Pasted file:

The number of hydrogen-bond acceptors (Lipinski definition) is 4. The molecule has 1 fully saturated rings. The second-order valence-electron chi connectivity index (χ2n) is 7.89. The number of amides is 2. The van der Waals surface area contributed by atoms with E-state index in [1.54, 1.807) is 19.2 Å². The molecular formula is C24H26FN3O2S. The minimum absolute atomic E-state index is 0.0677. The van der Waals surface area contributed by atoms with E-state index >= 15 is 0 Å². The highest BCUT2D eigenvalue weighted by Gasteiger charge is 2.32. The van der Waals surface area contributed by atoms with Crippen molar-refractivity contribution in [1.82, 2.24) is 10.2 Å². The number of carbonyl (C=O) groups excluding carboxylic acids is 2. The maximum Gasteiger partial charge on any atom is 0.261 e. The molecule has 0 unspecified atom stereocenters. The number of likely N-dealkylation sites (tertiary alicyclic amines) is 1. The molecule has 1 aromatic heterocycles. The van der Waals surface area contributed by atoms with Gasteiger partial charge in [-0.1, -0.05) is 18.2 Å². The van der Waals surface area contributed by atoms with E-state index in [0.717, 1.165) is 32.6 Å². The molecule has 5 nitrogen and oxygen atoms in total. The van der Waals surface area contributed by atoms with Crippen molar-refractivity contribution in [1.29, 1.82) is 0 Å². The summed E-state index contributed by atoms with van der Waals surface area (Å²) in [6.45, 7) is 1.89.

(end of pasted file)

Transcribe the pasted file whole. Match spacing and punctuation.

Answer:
The number of hydrogen-bond acceptors (Lipinski definition) is 4. The molecule has 1 fully saturated rings. The second-order valence-electron chi connectivity index (χ2n) is 7.89. The number of amides is 2. The van der Waals surface area contributed by atoms with E-state index in [1.54, 1.807) is 19.2 Å². The molecular formula is C24H26FN3O2S. The minimum absolute atomic E-state index is 0.0677. The van der Waals surface area contributed by atoms with E-state index >= 15 is 0 Å². The highest BCUT2D eigenvalue weighted by Gasteiger charge is 2.32. The van der Waals surface area contributed by atoms with Crippen molar-refractivity contribution in [1.82, 2.24) is 10.2 Å². The number of carbonyl (C=O) groups excluding carboxylic acids is 2. The maximum Gasteiger partial charge on any atom is 0.261 e. The molecule has 0 unspecified atom stereocenters. The number of likely N-dealkylation sites (tertiary alicyclic amines) is 1. The molecule has 1 aromatic heterocycles. The van der Waals surface area contributed by atoms with Gasteiger partial charge in [-0.1, -0.05) is 18.2 Å². The van der Waals surface area contributed by atoms with E-state index in [0.717, 1.165) is 32.6 Å². The molecule has 5 nitrogen and oxygen atoms in total. The van der Waals surface area contributed by atoms with Crippen molar-refractivity contribution in [1.29, 1.82) is 0 Å². The summed E-state index contributed by atoms with van der Waals surface area (Å²) in [6.45, 7) is 1.89.